Evidence that Kherson was until recently an unwitting part of what Putin considers his dominance is everywhere. Countless large billboards, advocating a “yes” vote in the Russian-led referendum in the region in September, display propaganda exposing the benefits of “joining” Russia. Many have now been defaced or destroyed, but many that were beyond the reach of locals remain intact.
Residents confirmed to Yahoo News that Russian soldiers broke into their homes and forced them into the plebiscite at gunpoint. “Thank God we have been released,” said an emotional resident, who was wrapped in a Ukrainian flag and declined to give her name, before mocking the results of the organized referendum. “Kherson is not a treacherous town. It doesn’t matter what they say.”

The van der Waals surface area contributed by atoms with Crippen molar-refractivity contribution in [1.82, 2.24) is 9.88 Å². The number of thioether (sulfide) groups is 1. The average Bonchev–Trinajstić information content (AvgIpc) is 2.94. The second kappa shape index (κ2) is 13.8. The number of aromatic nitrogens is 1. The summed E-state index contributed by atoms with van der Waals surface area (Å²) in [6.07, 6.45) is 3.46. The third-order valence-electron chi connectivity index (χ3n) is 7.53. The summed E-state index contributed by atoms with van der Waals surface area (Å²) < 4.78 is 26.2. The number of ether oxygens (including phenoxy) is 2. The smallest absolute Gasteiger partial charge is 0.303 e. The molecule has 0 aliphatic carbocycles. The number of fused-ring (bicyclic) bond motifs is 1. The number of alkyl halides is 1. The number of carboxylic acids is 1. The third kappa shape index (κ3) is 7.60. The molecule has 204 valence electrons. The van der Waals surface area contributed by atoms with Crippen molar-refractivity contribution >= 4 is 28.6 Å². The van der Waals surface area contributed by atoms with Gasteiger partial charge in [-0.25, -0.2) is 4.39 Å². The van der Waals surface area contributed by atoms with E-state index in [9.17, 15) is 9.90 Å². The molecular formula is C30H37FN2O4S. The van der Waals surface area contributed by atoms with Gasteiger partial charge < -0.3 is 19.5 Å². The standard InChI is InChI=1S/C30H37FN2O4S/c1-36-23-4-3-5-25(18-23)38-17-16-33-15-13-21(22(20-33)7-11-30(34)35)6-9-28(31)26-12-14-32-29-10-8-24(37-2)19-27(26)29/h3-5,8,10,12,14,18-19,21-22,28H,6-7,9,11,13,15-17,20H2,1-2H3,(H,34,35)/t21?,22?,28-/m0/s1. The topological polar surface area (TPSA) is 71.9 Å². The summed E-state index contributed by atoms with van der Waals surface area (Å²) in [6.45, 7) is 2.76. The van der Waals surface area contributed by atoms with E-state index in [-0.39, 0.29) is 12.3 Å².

Echoing previously reported events, residents of Kherson told Yahoo News of infighting between the different ethnic groups and factions that made up the Russian forces. Regular members of the Buryat minority Russian army allegedly exchanged fire with Chechen auxiliaries. In another reported incident, first reported by Yahoo News in late August, contract soldiers and members of Russia’s Federal Security Service (FSB) managed to participate in a fatal shootout that left at least three dead.
Some Russian soldiers are said to still be hiding in the city.
On the outskirts of Kherson, Yahoo News witnessed the arrest of a man the Ukrainian military believed to be a Kremlin soldier wearing civilian clothes to avoid detection. He was taken away blindfolded and tied up by a Ukrainian soldier. For him, at least, the war was over.